Learning to distinguish roast is a first, relatively simple step in learning to taste and buy coffee expressively. Once we move from distinguishing roast to discriminating among coffees by country or region of origin, we enter a more ambiguous realm. Signs, brochures and websites bombard us with light and full bodies; mellow, acidy, bright, and distinctive flavors; rich and pungent aromas; and on into the mellow, full-bodied tropical sunset.
Most stores carry 15 to 30 varieties of single-origin coffee, all of which have to be described somehow on a sign or brochure or package. Websites may carry even more coffees. By the middle of the list, you sense a certain strain; by the end, the writer sounds desperate: "stimulating and vibrant," writes one; "an exotic coffee with a lingering aftertaste, full-bodied and provocative," writes another; "stands apart in its own special way," adds still another. Perhaps. Is the emperor wearing his new clothes? Do these coffees really taste different?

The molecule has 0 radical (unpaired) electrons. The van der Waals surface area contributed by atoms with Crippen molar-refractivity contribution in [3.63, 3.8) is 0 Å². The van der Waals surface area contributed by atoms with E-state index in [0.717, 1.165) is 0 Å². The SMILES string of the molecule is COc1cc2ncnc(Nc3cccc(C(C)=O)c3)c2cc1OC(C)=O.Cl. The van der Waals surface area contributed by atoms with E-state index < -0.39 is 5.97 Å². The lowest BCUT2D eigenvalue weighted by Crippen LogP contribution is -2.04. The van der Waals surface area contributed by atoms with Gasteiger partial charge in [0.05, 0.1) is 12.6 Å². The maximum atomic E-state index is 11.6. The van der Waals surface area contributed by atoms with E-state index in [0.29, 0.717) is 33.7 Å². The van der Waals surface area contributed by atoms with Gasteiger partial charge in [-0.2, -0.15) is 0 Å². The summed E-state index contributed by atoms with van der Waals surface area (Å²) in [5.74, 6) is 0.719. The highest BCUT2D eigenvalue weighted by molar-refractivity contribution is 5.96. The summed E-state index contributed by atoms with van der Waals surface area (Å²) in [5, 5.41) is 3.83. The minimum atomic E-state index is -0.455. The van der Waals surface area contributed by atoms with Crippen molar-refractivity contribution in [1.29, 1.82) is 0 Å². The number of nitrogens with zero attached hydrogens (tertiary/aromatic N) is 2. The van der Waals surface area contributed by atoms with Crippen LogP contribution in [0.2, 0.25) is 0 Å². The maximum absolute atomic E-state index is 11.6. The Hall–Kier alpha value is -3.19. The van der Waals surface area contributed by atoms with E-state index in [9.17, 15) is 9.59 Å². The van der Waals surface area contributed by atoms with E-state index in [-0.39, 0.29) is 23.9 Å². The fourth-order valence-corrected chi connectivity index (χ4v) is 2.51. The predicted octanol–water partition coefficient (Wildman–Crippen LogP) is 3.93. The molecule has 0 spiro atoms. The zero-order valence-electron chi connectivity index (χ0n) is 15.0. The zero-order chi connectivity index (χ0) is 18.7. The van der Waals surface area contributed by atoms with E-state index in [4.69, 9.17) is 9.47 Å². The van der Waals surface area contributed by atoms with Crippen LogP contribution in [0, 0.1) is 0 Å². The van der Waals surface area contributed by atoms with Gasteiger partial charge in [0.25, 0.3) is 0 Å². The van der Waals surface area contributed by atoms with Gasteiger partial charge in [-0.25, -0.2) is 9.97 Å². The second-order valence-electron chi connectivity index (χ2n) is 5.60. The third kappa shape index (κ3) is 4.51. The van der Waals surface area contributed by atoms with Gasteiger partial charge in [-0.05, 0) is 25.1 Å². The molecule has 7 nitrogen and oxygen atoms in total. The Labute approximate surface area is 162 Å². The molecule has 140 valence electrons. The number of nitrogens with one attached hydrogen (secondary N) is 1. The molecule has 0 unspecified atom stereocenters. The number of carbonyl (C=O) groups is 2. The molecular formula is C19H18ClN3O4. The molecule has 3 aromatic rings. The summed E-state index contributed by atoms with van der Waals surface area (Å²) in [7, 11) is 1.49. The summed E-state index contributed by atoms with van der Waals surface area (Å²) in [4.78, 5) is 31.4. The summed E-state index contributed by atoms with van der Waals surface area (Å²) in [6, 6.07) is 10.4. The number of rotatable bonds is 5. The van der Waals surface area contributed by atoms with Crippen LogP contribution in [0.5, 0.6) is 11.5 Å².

They do and they do not. Broad differences stand out on a coffee-educated palate as clearly as do sugar and salt. It would be difficult for even a half-trained palate to mistake a Kenya for a Sumatra, for example, or a Yemen for a Guatemala. On the other hand, subtler differences can be striking, but are difficult to communicate and, above all, may not be consistent from crop year to crop year or from farm to farm. No sane coffee professional would pretend, for example, to be able to consistently describe the difference between a Guatemala Antigua and a Guatemala from another part of the country, or between an estate Costa Rica and an estate Panama, or even, as was clear in a recent scandal in which Panama and Costa Rica coffees were sold in place of Hawaii Kona, between a Panama, a Costa Rica, and a Hawaii Kona.